The impact of poor vendor management is wasted time, money, and energy. Imagine that your restaurant has been working with the same janitorial company for over ten years. No one’s bothered to examine whether that company is the best fit because it’s not in their job description, and there aren’t any established ways to evaluate their work. Then, you’re chatting with the owner of the pizzeria next door. You find out they’re spending much less on their service — for a kitchen that’s cleaner than yours!
When it’s done right, vendor management creates efficiency, workplace satisfaction, and profitability. When vendor-related information is well-organized and easily accessible, it’s much easier to see which relationships are meeting key performance indicators (KPIs), and to terminate or change them if they’re not.
The vendor management process
Get clear on your business goals and use them to create vendor selection criteria and corresponding KPIs. If cost savings is the priority, you’d go for the cheapest acceptable option; if you want to stand out from your competition, you might prioritize quality and attention to detail.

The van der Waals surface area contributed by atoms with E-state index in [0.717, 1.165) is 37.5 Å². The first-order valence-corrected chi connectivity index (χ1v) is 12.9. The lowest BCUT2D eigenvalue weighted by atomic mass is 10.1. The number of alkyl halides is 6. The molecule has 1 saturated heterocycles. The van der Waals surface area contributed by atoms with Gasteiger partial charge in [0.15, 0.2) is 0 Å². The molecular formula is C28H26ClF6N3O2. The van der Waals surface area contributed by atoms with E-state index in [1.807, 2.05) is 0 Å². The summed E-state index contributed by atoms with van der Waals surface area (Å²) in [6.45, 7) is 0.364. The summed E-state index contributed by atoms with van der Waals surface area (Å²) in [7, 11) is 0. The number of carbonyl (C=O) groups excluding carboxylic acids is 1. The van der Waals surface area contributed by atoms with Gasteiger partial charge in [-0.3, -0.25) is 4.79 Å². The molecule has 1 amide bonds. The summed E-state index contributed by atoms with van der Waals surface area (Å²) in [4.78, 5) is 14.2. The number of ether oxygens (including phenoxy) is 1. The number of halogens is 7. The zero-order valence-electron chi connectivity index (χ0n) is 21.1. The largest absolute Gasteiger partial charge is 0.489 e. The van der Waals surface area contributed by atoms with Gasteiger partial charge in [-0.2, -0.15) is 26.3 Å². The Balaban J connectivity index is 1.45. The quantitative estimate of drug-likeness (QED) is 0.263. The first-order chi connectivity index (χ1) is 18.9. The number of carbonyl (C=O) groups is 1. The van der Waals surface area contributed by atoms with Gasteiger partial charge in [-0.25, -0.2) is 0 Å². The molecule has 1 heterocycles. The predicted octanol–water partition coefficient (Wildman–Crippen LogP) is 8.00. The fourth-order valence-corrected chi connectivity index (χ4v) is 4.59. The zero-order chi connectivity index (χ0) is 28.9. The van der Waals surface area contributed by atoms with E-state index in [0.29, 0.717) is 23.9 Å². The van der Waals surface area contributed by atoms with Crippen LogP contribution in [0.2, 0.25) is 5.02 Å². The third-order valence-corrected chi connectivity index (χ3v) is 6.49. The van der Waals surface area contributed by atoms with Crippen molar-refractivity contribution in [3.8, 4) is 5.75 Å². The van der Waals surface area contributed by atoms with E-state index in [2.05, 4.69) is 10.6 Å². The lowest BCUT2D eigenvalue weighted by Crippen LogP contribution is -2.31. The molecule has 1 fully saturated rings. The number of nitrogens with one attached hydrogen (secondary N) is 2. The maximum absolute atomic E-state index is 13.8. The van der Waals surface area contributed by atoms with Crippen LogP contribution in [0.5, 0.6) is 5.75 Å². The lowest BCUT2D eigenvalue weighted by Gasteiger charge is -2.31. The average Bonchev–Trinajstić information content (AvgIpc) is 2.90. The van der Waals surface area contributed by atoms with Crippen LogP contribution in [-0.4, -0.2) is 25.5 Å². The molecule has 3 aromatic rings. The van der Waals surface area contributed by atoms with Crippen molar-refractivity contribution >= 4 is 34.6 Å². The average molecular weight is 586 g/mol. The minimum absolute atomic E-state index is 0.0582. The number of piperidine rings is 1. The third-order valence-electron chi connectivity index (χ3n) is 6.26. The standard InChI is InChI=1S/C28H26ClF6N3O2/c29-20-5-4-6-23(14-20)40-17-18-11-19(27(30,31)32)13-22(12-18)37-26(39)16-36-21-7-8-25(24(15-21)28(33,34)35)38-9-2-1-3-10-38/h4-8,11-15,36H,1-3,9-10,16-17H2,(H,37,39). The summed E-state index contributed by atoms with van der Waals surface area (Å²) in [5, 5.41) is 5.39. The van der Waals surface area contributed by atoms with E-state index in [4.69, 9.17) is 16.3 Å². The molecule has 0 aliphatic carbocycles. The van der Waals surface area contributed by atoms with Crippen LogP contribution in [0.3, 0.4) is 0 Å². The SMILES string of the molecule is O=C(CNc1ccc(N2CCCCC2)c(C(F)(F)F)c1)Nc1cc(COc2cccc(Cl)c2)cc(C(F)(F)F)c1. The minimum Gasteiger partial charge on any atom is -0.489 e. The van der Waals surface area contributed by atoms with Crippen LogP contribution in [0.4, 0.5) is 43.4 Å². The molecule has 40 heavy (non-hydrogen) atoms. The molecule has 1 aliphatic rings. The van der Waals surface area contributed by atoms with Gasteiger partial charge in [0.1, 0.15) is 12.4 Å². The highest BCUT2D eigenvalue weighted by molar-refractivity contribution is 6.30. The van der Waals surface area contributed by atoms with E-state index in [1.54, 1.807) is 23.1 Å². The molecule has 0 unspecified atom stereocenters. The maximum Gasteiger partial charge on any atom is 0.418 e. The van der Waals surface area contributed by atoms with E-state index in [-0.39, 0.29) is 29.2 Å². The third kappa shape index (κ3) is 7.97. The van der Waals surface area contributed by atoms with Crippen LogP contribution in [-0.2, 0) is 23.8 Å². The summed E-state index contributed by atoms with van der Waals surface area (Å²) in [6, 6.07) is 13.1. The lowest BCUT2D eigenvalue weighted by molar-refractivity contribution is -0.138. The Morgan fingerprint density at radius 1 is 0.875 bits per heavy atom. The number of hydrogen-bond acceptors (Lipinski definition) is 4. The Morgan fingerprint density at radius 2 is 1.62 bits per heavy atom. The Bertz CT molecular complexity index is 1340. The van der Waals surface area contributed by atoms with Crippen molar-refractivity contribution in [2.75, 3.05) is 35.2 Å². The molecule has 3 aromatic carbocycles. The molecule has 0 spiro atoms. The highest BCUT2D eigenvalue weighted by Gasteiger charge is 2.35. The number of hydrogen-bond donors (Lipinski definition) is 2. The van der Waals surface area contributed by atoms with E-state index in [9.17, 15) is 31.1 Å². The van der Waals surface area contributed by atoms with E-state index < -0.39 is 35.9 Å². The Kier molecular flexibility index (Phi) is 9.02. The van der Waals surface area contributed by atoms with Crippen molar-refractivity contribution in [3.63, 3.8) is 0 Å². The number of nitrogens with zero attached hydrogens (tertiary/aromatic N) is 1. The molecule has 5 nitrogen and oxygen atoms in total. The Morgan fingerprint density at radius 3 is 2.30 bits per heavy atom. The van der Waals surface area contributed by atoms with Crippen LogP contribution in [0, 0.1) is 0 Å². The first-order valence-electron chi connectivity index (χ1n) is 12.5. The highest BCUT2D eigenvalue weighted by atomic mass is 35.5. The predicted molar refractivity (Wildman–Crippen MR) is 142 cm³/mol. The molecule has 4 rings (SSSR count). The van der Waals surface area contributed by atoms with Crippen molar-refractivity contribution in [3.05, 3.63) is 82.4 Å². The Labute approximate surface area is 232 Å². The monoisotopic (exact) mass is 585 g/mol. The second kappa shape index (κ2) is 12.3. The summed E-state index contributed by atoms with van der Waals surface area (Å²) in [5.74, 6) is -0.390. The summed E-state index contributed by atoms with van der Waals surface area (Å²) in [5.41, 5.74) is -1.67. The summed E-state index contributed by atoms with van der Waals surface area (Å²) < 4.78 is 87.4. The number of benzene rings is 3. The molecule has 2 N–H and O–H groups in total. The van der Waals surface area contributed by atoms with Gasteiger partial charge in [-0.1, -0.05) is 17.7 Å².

Decide who will oversee vendor relations. What this looks like in practice will vary a lot between companies; a small business might have one or two existing staffers managing its vendors, while a large corporation may need a dedicated department.
Make your vendor management separate from, but in touch with other business processes. This keeps communication flowing without overwhelming your staff. For example, instead of having your legal department draw up a contract and then pass it down to the department the vendors will work with, ask for that department’s input on the contract based on what they need from the new relationship.
Get your vendor management process organized
For companies with more complex needs, vendor management software is often necessary. Procurify, Shortlist, and Third Party Bond are just a few options, each tailored to different concerns like procurement and risk mitigation. However, a smaller business might not require anything more advanced than a filing system.